Background[edit | edit source]
While the procedure for a design effort is standardized — define the requirements, design and develop, and implement — the specific requirements and subsequent designs will vary depending on the needs of the user(s). Metadata requirements are no exception, as different communities will have disparate requirements. Thus historically, metadata content has been approached in a variety of ways depending on the needs of specific user communities; and resulted in the development of multiple, diverse metadata “dialects.” Consequently, sharing data outside specific user communities is hindered by interoperability challenges.
In order to facilitate discoverability/accessibility, usability, understandability, and interoperability of data across disciplines with differing requirements, the gap between the needs/requirements of the provider community and the needs/requirements of other communities must be bridged.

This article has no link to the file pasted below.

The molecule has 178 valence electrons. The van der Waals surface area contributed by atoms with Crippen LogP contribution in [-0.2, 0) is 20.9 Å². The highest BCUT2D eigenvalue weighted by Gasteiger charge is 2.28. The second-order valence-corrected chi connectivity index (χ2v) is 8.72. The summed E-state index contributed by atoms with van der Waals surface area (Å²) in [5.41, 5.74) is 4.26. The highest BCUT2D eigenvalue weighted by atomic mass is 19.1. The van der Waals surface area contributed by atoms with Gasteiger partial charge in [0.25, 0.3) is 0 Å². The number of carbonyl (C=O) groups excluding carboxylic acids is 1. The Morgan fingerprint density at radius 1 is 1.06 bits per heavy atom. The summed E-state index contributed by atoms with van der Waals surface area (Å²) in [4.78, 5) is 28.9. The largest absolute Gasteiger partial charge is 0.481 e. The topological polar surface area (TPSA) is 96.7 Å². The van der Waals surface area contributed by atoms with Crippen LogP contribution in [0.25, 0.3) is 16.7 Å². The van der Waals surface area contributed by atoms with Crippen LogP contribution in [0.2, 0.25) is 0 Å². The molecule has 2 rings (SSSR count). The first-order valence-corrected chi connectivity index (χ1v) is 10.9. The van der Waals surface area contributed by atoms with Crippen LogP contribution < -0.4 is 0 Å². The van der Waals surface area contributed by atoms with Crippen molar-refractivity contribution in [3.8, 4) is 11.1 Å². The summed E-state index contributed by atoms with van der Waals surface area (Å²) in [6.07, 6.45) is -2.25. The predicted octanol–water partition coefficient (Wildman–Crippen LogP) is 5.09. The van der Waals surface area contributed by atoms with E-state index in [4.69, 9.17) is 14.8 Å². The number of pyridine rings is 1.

Recall that recommendations are the metadata concepts (elements) that are required, recommended, or suggested for a particular documentation need. This section provides documentation recommendations for a variety of metadata purposes. Included in each documentation recommendation on the following pages is: 1) Recommendation concepts with a brief description thereof, and, 2) a list of XPaths for each concept that best bridges the gap to other dialects. Thus, the recommendations specify both the “what” (concepts) as well as the “how” (XPaths)– which enables the user to get from the needs of a provider community (dialect X) to the needs of other communities (dialect W, Y, Z, etc.). Therefore, through use of these recommendations, data can become available to a significantly larger pool of users.
On the following pages, the various recommendations are subdivided into four categories consisting of Discoverability/Accessibility, Usability, Understandability, and UMM Concepts. This arrangement was intended to highlight the areas that will establish and improve interoperability.
Subsections[edit | edit source]